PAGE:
Various transformations in New York theater between the wars will be the subject of this panel discussion.  Participants include Harriet Alonso (City College and the Graduate Center), Claudia Wilsch Case (Lehman College), Jackson Bryer (University of Maryland), and Richard Davison (University of Delaware) who will examine developments in theater companies, such as The Theater Guild, genres, such as American musical theater, and the lives and works of playwrights, such as Pulitzer Prize-winning Robert E. Sherwood. Presented by the Gotham Center for NYC History; free, for information call 212-817-8474.

New Visions: Poets & Artists in Collaboration
With C. D. Wright, Deborah Luster, and Louis Menand
(presentation & discussion) 7:00 PM

This program will highlight artistic collaborations between poets and artists, and will include a presentation followed by a moderated discussion. Featuring poet C. D. Wright and photographer Deborah Luster, the co-creators of the poetry and photography collection One Big Self: Prisoners of Louisiana. C. D. Wright is author of numerous poetry collections, including Cooling Time: An American Poetry Vigil, Steal Away: New and Selected Poems, and String Light, which won the Poetry Center Book Award. Deborah Luster’s photography has been the subject of numbers solo exhibition throughout the country. With Louis Menand, Harvard University, author of the Pulitzer Prize-winning The Metaphysical Club.  Presented by the Center for the Humanities; free, for information call 212-817-2005.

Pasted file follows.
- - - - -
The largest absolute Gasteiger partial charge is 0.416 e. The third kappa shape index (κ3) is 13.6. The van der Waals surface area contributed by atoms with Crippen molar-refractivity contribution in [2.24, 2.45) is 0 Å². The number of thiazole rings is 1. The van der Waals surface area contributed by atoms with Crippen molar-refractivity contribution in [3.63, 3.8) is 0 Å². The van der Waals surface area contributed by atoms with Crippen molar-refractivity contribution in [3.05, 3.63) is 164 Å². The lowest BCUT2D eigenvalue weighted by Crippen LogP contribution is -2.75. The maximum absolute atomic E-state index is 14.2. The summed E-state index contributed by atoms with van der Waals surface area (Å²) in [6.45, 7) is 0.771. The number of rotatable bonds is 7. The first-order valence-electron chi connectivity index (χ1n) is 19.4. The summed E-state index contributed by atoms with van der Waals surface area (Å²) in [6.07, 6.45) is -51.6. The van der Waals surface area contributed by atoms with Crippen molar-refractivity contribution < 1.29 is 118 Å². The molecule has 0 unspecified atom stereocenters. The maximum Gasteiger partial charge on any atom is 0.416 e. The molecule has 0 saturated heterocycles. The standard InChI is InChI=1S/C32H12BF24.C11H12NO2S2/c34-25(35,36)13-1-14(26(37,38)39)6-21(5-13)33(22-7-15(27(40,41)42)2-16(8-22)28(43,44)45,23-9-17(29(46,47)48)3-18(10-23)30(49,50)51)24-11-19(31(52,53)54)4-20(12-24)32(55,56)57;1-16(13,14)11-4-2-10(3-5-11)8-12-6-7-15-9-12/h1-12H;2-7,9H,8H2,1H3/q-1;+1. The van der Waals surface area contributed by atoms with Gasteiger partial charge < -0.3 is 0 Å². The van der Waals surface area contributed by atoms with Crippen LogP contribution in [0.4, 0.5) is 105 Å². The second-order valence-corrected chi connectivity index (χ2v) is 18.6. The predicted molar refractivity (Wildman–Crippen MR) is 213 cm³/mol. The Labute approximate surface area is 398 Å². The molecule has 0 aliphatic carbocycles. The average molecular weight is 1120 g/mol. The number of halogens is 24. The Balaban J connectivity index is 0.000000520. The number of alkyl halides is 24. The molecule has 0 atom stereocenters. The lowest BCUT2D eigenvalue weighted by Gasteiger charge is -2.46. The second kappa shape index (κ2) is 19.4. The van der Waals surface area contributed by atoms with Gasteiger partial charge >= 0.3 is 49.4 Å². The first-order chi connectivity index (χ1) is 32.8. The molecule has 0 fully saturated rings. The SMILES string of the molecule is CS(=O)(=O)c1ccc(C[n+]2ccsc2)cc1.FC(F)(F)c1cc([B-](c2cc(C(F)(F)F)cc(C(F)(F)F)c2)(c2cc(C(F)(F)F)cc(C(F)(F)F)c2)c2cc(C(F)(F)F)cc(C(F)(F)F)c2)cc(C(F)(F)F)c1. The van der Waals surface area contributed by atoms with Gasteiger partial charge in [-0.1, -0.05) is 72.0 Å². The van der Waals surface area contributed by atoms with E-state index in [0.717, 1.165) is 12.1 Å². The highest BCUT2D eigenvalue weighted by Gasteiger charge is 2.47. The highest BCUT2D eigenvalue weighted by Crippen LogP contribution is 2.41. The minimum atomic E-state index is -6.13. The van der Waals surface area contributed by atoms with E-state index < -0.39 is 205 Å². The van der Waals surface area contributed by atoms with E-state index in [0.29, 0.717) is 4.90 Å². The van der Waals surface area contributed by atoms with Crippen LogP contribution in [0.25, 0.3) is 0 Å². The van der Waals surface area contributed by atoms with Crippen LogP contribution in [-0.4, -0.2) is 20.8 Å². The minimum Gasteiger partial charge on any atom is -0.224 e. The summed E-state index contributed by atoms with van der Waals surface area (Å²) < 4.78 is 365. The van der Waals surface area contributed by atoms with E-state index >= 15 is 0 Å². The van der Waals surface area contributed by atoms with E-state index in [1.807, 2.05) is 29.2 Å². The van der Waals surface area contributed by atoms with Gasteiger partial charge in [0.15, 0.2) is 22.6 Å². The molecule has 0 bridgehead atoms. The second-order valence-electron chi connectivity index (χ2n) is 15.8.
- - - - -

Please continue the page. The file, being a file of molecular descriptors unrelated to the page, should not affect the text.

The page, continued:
Thursday, February 28

The Shadow Army: Military Contractors, Citizenship, and the Law
(discussion) 7:00 PM

What position do military contractors hold with regards to international law and domestic accountability? This interdisciplinary panel brings together scholars from the fields of law, anthropology, and philosophy to consider the myriad issues surrounding the growing reliance on privately paid soldiers. Participants will include Mateo Taussig-Rubbo, University of Buffalo Law School; Paul Kahn, Director, Orville H. Schell, Jr. Center for International Human Rights, Yale University; Avril McDonald, Lecturer in International Humanitarian Law at the University of Groningen.  Presented by the Center for the Humanities; free, for information call 212-817-2005.

Friday, February 29

David Trinidad: The Valley of No Return
(discussion) 6:15 PM

Poet David Trinidad will discuss his lifelong fascination with Jacqueline Susann's classic "trash" novel Valley of the Dolls, a behind-the-scenes roman a clef about three women in the "drug-filled, love-starved, sex-satiated, nightmare world of show business." Trinidad's most recent book of poetry, The Late Show, was published in 2007. His anthology Saints of Hysteria: A Half-Century of Collaborative American Poetry (co-edited with Denise Duhamel and Maureen Seaton) was also published in 2007. Trinidad teaches poetry at Columbia College, Chicago.  This event is the keynote address for the conference "Talking Trash: Rethinking the Abandoned, the Recovered, and the Depraved”; for more information about the conference, please email  Presented by the Center for the Humanities; free, for information call 212-817-2005.

Submitted on: JAN 1, 2008

Category: Press Room